In March 1917, the Tsar was ousted from the Russian throne, and in November a Bolshevik government came to power under the leadership of Lenin. Facing political opposition to the Bolsheviks, he decided to end Russia's campaign against Germany, Austria-Hungary, the Ottoman Empire and Bulgaria in order to redirect Bolshevik energy to eliminating internal dissent. In 1918, by the Treaty of Brest-Litovsk, the Bolshevik government gave Germany and the Ottoman Empire enormous territorial and economic concessions in exchange for an end to war on the Eastern Front. All of the modern-day Baltic states (Estonia, Latvia and Lithuania) were given over to the German occupation authority Ober Ost, along with Belarus and Ukraine. Thus Germany had at last achieved its long-wanted dominance of "Mitteleuropa" (Central Europe) and could now focus fully on defeating the Allies on the Western Front. In practice, however, the forces that were needed to garrison and secure the new territories were a drain on the German war effort.
Germany quickly lost almost all its colonies. However, in German East Africa, an impressive guerrilla campaign was waged by the colonial army leader there, General Paul Emil von Lettow-Vorbeck. Using Germans and native Askaris, Lettow-Vorbeck launched multiple guerrilla raids against British forces in Kenya and Rhodesia. He also invaded Portuguese Mozambique to gain his forces supplies and to pick up more Askari recruits. His force was still active at war's end.
Defeating Russia in 1917 enabled Germany to transfer hundreds of thousands of combat troops from the east to the Western Front, giving it a numerical advantage over the Allies. By retraining the soldiers in new stormtrooper tactics, the Germans expected to unfreeze the battlefield and win a decisive victory before the army of the United States, which had now entered the war on the side of Britain and France, arrived in strength. However, the repeated German offensives in the autumn of 1917 and the spring of 1918 all failed, as the Allies fell back and regrouped and the Germans lacked the reserves needed to consolidate their gains. Meanwhile, soldiers had become radicalised by the Russian Revolution and were less willing to continue fighting. The war effort sparked civil unrest in Germany, while the troops, who had been constantly in the field without relief, grew exhausted and lost all hope of victory. In the summer of 1918, with the Americans arriving at the rate of 10,000 a day and the German reserves spent, it was only a matter of time before multiple Allied offensives destroyed the German army.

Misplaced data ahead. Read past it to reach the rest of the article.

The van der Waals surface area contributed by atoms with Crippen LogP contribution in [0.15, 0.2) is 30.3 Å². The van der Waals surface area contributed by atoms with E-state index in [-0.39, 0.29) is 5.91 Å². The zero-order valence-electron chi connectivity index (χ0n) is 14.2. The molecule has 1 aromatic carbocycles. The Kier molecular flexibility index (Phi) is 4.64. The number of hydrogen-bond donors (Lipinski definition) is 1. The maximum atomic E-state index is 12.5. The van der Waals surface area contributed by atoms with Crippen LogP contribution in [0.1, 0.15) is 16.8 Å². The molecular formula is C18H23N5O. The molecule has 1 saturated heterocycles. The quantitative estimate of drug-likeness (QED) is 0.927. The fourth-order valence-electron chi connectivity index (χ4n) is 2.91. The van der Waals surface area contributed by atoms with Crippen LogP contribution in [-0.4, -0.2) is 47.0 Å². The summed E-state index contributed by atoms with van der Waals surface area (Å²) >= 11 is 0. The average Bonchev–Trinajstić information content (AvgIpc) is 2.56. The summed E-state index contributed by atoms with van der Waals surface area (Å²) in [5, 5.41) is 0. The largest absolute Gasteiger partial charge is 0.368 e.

The concept of "total war" meant that supplies had to be redirected towards the armed forces and, with German commerce being stopped by the Allied naval blockade, German civilians were forced to live in increasingly meagre conditions. First food prices were controlled, then rationing was introduced. During the war about 750,000 German civilians died from malnutrition.
Towards the end of the war conditions deteriorated rapidly on the home front, with severe food shortages reported in all urban areas. The causes included the transfer of many farmers and food workers into the military, combined with the overburdened railway system, shortages of coal, and the British blockade. The winter of 1916–1917 was known as the "turnip winter", because the people had to survive on a vegetable more commonly reserved for livestock, as a substitute for potatoes and meat, which were increasingly scarce. Thousands of soup kitchens were opened to feed the hungry, who grumbled that the farmers were keeping the food for themselves. Even the army had to cut the soldiers' rations. The morale of both civilians and soldiers continued to sink.
Revolt and demise
Many Germans wanted an end to the war and increasing numbers began to associate with the political left, such as the Social Democratic Party and the more radical Independent Social Democratic Party, which demanded an end to the war. The entry of the U.S. into the war in April 1917 changed the long-run balance of power in favour of the Allies.
The end of October 1918, in Kiel, in northern Germany, saw the beginning of the German Revolution of 1918–1919. Units of the German Navy refused to set sail for a last, large-scale operation in a war which they saw as good as lost, initiating the uprising. On 3 November, the revolt spread to other cities and states of the country, in many of which workers' and soldiers' councils were established. Meanwhile, Hindenburg and the senior generals lost confidence in the Kaiser and his government.
Bulgaria signed the Armistice of Solun on 29 September 1918. The Ottoman Empire signed the Armistice of Mudros on 30 October 1918. Between 24 October and 3 November 1918, Italy defeated Austria-Hungary in the battle of Vittorio Veneto, which forced Austria-Hungary to sign the Armistice of Villa Giusti on 3 November 1918. So, in November 1918, with internal revolution, the Allies advancing toward Germany on the Western Front, Austria-Hungary falling apart from multiple ethnic tensions, its other allies out of the war and pressure from the German high command, the Kaiser and all German ruling princes abdicated. On 9 November, the Social Democrat Philipp Scheidemann proclaimed a republic. The new government led by the German Social Democrats called for and received an armistice on 11 November. It was succeeded by the Weimar Republic. Those opposed, including disaffected veterans, joined a diverse set of paramilitary and underground political groups such as the Freikorps, the Organisation Consul, and the Communists.